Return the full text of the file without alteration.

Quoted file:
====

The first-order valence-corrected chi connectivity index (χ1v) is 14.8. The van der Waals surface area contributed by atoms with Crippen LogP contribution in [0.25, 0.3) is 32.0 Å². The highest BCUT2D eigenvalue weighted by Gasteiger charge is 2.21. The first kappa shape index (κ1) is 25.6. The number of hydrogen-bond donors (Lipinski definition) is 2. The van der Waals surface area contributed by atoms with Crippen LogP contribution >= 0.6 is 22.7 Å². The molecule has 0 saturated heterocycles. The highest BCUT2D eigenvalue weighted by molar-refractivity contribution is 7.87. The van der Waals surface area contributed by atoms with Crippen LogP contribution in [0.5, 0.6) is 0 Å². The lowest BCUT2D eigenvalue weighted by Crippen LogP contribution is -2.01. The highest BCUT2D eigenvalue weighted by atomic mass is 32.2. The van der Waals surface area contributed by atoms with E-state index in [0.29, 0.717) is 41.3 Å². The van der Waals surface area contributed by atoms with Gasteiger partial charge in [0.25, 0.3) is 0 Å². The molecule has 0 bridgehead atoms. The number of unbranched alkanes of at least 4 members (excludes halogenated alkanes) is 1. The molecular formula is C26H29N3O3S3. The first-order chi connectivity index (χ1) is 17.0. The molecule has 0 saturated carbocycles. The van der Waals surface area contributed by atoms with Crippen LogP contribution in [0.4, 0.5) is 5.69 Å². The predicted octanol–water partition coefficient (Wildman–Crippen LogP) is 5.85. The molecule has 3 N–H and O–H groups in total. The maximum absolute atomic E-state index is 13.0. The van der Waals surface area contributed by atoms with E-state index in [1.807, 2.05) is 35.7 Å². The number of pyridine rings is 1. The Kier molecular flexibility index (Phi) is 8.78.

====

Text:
The first-order valence-corrected chi connectivity index (χ1v) is 14.8. The van der Waals surface area contributed by atoms with Crippen LogP contribution in [0.25, 0.3) is 32.0 Å². The highest BCUT2D eigenvalue weighted by Gasteiger charge is 2.21. The first kappa shape index (κ1) is 25.6. The number of hydrogen-bond donors (Lipinski definition) is 2. The van der Waals surface area contributed by atoms with Crippen LogP contribution >= 0.6 is 22.7 Å². The molecule has 0 saturated heterocycles. The highest BCUT2D eigenvalue weighted by molar-refractivity contribution is 7.87. The van der Waals surface area contributed by atoms with Crippen LogP contribution in [0.5, 0.6) is 0 Å². The lowest BCUT2D eigenvalue weighted by Crippen LogP contribution is -2.01. The highest BCUT2D eigenvalue weighted by atomic mass is 32.2. The van der Waals surface area contributed by atoms with E-state index in [0.29, 0.717) is 41.3 Å². The van der Waals surface area contributed by atoms with Gasteiger partial charge in [0.25, 0.3) is 0 Å². The molecule has 0 bridgehead atoms. The number of unbranched alkanes of at least 4 members (excludes halogenated alkanes) is 1. The molecular formula is C26H29N3O3S3. The first-order chi connectivity index (χ1) is 17.0. The molecule has 0 saturated carbocycles. The van der Waals surface area contributed by atoms with Crippen LogP contribution in [0.4, 0.5) is 5.69 Å². The predicted octanol–water partition coefficient (Wildman–Crippen LogP) is 5.85. The molecule has 3 N–H and O–H groups in total. The maximum absolute atomic E-state index is 13.0. The van der Waals surface area contributed by atoms with E-state index in [1.807, 2.05) is 35.7 Å². The number of pyridine rings is 1. The Kier molecular flexibility index (Phi) is 8.78.